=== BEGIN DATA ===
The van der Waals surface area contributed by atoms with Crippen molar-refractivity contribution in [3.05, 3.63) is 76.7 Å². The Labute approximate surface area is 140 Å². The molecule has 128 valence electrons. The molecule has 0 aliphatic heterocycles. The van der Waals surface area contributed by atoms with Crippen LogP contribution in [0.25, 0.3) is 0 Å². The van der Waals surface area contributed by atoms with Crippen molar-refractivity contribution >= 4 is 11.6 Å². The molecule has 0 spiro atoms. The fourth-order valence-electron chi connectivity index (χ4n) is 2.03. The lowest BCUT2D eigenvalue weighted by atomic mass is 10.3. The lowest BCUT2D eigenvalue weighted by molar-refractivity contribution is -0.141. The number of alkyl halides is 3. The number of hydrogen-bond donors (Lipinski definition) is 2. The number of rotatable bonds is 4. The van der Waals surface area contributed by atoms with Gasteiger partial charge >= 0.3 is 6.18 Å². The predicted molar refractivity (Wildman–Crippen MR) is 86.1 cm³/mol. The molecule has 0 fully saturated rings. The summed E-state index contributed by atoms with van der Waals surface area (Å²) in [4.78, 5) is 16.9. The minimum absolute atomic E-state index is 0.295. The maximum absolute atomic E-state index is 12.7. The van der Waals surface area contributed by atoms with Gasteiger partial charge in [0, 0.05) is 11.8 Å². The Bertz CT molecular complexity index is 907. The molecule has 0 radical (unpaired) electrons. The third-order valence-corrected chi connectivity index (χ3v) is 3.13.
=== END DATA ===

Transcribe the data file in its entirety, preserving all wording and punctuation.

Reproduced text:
The van der Waals surface area contributed by atoms with Crippen molar-refractivity contribution in [3.05, 3.63) is 76.7 Å². The Labute approximate surface area is 140 Å². The molecule has 128 valence electrons. The molecule has 0 aliphatic heterocycles. The van der Waals surface area contributed by atoms with Crippen LogP contribution in [0.25, 0.3) is 0 Å². The van der Waals surface area contributed by atoms with Crippen molar-refractivity contribution >= 4 is 11.6 Å². The molecule has 0 spiro atoms. The fourth-order valence-electron chi connectivity index (χ4n) is 2.03. The lowest BCUT2D eigenvalue weighted by atomic mass is 10.3. The lowest BCUT2D eigenvalue weighted by molar-refractivity contribution is -0.141. The number of alkyl halides is 3. The number of hydrogen-bond donors (Lipinski definition) is 2. The number of rotatable bonds is 4. The van der Waals surface area contributed by atoms with Gasteiger partial charge >= 0.3 is 6.18 Å². The predicted molar refractivity (Wildman–Crippen MR) is 86.1 cm³/mol. The molecule has 0 fully saturated rings. The summed E-state index contributed by atoms with van der Waals surface area (Å²) in [4.78, 5) is 16.9. The minimum absolute atomic E-state index is 0.295. The maximum absolute atomic E-state index is 12.7. The van der Waals surface area contributed by atoms with Gasteiger partial charge in [0, 0.05) is 11.8 Å². The Bertz CT molecular complexity index is 907. The molecule has 0 radical (unpaired) electrons. The third-order valence-corrected chi connectivity index (χ3v) is 3.13.